Sex Pistols Biography
Last updated: 06/04/2012 12:00:00 PM
This incandescent UK punk group came together under the aegis of entrepreneur Malcolm McLaren during the summer of 1975. Periodically known as the Swankers, with lead vocalist Wally Nightingale, they soon metamorphosed into the Sex Pistols.
With a line-up comprising: Steve Jones(guitar), Paul Cook (drums), Glen Matlock (bass) and Johnny Rotten (vocals).
The group signed to EMI Records which released their first single, 'Anarchy In The UK'.
From Rotten's sneering laugh at the opening of the song to the final seconds of feedback, it was a riveting debut. Soon afterwards, the group was dropped from EMI in a blaze of publicity.
By February 1977, Matlock was replaced by punk caricature Sid Vicious. The following month, the group was signed to A&M Records outside the gates of Buckingham Palace. One week later, A&M cancelled the contract. After reluctantly signing to Virgin Records, the group issued 'God Save The Queen'. The single coincided with the Queen's Jubilee. It rose to number 1 in the New Musical Express chart. A third single, the melodic 'Pretty Vacant' proved their most accessible to date. They hit again with 'Holidays In The Sun' and the UK chart-topping Never Mind The Bollocks - Here's The Sex Pistols.
A troubled tour of America fractured the Pistols' already strained relationship. In early 1978, Rotten announced that he was leaving after a gig in San Francisco. The group then went to Rio to be filmed playing alongside train robber Ronnie Biggs.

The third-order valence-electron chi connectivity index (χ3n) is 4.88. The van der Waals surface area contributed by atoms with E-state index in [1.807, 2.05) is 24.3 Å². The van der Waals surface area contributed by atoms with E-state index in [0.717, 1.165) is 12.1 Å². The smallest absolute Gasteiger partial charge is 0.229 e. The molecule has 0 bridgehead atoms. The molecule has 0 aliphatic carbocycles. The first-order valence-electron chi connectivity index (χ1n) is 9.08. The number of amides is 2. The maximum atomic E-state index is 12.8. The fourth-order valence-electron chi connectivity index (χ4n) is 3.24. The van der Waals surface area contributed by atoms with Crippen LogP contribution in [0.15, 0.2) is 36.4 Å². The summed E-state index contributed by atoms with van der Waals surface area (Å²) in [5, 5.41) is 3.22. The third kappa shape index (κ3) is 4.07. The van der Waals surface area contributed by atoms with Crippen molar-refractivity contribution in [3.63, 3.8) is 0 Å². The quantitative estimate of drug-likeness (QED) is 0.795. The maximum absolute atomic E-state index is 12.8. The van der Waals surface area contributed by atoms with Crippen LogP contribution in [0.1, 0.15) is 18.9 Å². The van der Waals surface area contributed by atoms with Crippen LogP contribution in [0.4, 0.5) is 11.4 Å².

Vicious, incapacitated by heroin addiction, could not make the trip, but Jones and Cook were happy to indulge in the publicity stunt. Another controversial single 'Cosh The Driver' was backed with Vicious's rendition of 'My Way'.
McLaren's movie titled The Great Rock 'n' Roll Swindle continued the mythology. Vicious recorded a lame version Of Eddie Cochran's 'C'mon Everybody' before returning to New York.
On 12 October 1978, Sid's girlfriend Nancy Spungen was found stabbed in his hotel room and Vicious was charged with murder. While released on bail, he suffered a fatal overdose of heroin and died in his sleep on the morning of 2 February 1979.
Virgin Records continued to issue the desultory fragments of Pistols work that they had on catalogue. The unholy saga ended in the High Court a decade later in 1986 when Rotten and his fellow ex-Pistols won substantial damages against their former manager. In 1996, the original line-up reformed and toured.